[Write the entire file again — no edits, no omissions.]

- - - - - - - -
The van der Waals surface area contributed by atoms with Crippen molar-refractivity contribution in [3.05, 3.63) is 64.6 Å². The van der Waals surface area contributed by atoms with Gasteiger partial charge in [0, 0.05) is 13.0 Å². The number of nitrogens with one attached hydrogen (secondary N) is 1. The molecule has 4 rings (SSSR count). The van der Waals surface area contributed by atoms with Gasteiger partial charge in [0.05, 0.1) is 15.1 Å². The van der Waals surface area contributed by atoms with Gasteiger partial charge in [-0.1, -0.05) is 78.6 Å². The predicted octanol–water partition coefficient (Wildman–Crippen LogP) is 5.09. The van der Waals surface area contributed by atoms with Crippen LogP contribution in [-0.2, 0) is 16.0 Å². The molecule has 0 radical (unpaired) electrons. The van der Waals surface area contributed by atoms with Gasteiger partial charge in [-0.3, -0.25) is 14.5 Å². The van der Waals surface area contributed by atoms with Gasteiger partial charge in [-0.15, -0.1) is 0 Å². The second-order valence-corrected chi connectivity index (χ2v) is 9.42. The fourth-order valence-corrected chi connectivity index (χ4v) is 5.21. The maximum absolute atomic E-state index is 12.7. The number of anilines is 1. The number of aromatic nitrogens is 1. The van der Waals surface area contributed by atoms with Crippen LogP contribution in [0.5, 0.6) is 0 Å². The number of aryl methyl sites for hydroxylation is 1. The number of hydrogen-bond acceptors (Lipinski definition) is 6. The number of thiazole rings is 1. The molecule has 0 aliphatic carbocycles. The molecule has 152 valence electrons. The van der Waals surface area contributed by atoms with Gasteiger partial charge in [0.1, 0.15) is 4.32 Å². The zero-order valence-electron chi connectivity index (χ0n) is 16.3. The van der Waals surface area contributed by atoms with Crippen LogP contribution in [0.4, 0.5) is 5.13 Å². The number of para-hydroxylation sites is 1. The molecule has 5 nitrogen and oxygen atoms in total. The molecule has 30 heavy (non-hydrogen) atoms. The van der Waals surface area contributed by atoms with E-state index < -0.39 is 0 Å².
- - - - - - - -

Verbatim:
The van der Waals surface area contributed by atoms with Crippen molar-refractivity contribution in [3.05, 3.63) is 64.6 Å². The van der Waals surface area contributed by atoms with Gasteiger partial charge in [0, 0.05) is 13.0 Å². The number of nitrogens with one attached hydrogen (secondary N) is 1. The molecule has 4 rings (SSSR count). The van der Waals surface area contributed by atoms with Gasteiger partial charge in [0.05, 0.1) is 15.1 Å². The van der Waals surface area contributed by atoms with Gasteiger partial charge in [-0.1, -0.05) is 78.6 Å². The predicted octanol–water partition coefficient (Wildman–Crippen LogP) is 5.09. The van der Waals surface area contributed by atoms with Crippen LogP contribution in [-0.2, 0) is 16.0 Å². The molecule has 0 radical (unpaired) electrons. The van der Waals surface area contributed by atoms with Gasteiger partial charge in [-0.3, -0.25) is 14.5 Å². The van der Waals surface area contributed by atoms with Gasteiger partial charge in [-0.15, -0.1) is 0 Å². The second-order valence-corrected chi connectivity index (χ2v) is 9.42. The fourth-order valence-corrected chi connectivity index (χ4v) is 5.21. The maximum absolute atomic E-state index is 12.7. The number of anilines is 1. The number of aromatic nitrogens is 1. The van der Waals surface area contributed by atoms with Crippen LogP contribution in [0.5, 0.6) is 0 Å². The number of aryl methyl sites for hydroxylation is 1. The number of hydrogen-bond acceptors (Lipinski definition) is 6. The number of thiazole rings is 1. The molecule has 0 aliphatic carbocycles. The molecule has 152 valence electrons. The van der Waals surface area contributed by atoms with Gasteiger partial charge in [0.1, 0.15) is 4.32 Å². The zero-order valence-electron chi connectivity index (χ0n) is 16.3. The van der Waals surface area contributed by atoms with Crippen LogP contribution in [0.4, 0.5) is 5.13 Å². The number of para-hydroxylation sites is 1. The molecule has 5 nitrogen and oxygen atoms in total. The molecule has 30 heavy (non-hydrogen) atoms. The van der Waals surface area contributed by atoms with E-state index < -0.39 is 0 Å².